I don’t think it’s shocking for me to say that I am a total dumbass when it comes to this kind of thing, but since I have the opportunity, I’ll ask. Why is requiring surgery to declare yourself a male or female a bad thing? From my perspective, it seems like the logical thing to do, if a man is defined as being, you know, biologically a man, and a woman the same. I don’t mean to be provocative, I’m just genuinely curious.
TL;DR: It’s an expensive and laborious process with a lot of checks and balances to keep it from being easily accessible, while some trans people don’t need it to feel comfortable, but do need the legal system to acknowledge them as their preferred gender.
For a lot of trans people it is a concern they want dealt with, but not for all of us. Some of us don’t necessarily feel strongly one way or another about our genitalia. Some might actually like the apparent mismatch. I don’t have hard statistics on this front to say how many of each category exists, though; I just know from knowing other trans people that it’s a wide pool of what needs to be done in order to feel comfortable in our bodies.
For some of us, however, it’s a low priority on the to-do list compared to everything else we need in order to be seen as our preferred gender identity. Unless you intend to get in bed with them, what’s between your legs isn’t going to be how people judge you, so much as what’s on your ID, how your face looks, body shape, etc…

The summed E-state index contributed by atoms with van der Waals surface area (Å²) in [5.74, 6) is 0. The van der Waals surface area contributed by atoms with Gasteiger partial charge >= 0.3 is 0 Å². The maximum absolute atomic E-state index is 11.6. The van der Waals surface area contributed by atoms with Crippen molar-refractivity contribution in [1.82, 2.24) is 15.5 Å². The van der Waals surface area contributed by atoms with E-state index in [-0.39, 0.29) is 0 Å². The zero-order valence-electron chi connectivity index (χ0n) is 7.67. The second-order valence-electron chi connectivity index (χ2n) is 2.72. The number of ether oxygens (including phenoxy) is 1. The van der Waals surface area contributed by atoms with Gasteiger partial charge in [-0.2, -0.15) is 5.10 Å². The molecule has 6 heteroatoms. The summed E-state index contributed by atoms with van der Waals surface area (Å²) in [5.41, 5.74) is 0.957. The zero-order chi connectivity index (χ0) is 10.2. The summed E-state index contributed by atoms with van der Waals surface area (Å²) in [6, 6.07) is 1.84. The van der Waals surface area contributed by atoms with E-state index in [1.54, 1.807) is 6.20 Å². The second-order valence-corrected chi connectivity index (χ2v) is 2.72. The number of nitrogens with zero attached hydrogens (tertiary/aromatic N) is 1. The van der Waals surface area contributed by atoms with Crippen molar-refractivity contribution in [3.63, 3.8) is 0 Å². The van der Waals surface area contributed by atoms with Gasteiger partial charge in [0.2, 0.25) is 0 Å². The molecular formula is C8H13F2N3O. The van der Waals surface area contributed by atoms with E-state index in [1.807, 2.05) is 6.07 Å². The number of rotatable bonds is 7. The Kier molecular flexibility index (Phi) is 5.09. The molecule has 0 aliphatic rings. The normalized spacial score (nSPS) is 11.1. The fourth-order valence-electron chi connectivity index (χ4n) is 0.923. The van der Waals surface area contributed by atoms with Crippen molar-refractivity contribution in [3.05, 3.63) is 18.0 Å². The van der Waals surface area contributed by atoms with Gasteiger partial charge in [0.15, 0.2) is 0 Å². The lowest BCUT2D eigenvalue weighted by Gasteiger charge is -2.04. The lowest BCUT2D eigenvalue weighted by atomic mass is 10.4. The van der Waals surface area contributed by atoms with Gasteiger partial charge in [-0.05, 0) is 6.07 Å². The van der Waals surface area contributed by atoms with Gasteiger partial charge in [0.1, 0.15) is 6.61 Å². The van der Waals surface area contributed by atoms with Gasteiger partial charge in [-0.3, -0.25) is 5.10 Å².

Not only that, but there’s a lot more gatekeeping with bottom surgery than with the other steps in transition (though stuff like laser and facial feminization surgery will often end up being classified as “cosmetic,” and not be covered by insurance.) Currently, the Standards of Care published by WPATH puts it at being forced to wait at least a year after beginning HRT in order to qualify. Depending on where you live, you also have to be out and presenting as your preferred gender for a year before you’re allowed HRT, which is… dangerous. Now, my area isn’t like this, but I still had to wait an annoyingly long time between first talking to a psychiatrist and being prescribed hormones, because of some other dumb red tape like requiring at least two psychs to sign off on your papers in a province where if you don’t live in the city everything’s a multi-hour drive.
Luckily on that front, there’s been “informed consent” clinics popping up, which are more about telling you what the effects and side effects of the hormones are without judging how “trans you are,” and therefore skips a lot of the stress and anxiety on that front. However, the year between starting HRT and being able to procure surgery is still part of the global Standards of Care for transgender individuals.
Oh, and on that part about how things like FFS and laser being cosmetic. Guess what? Insurance companies might not necessarily cover bottom surgery anyway, so you’re SOL if you can’t afford to get it done yourself. Again, in my part of Canada, it sounds like it might be part of our healthcare plan, assuming you fly to Montreal (the other end of the country from me) to get it done, but I’m not sure if they cover the flight expenses.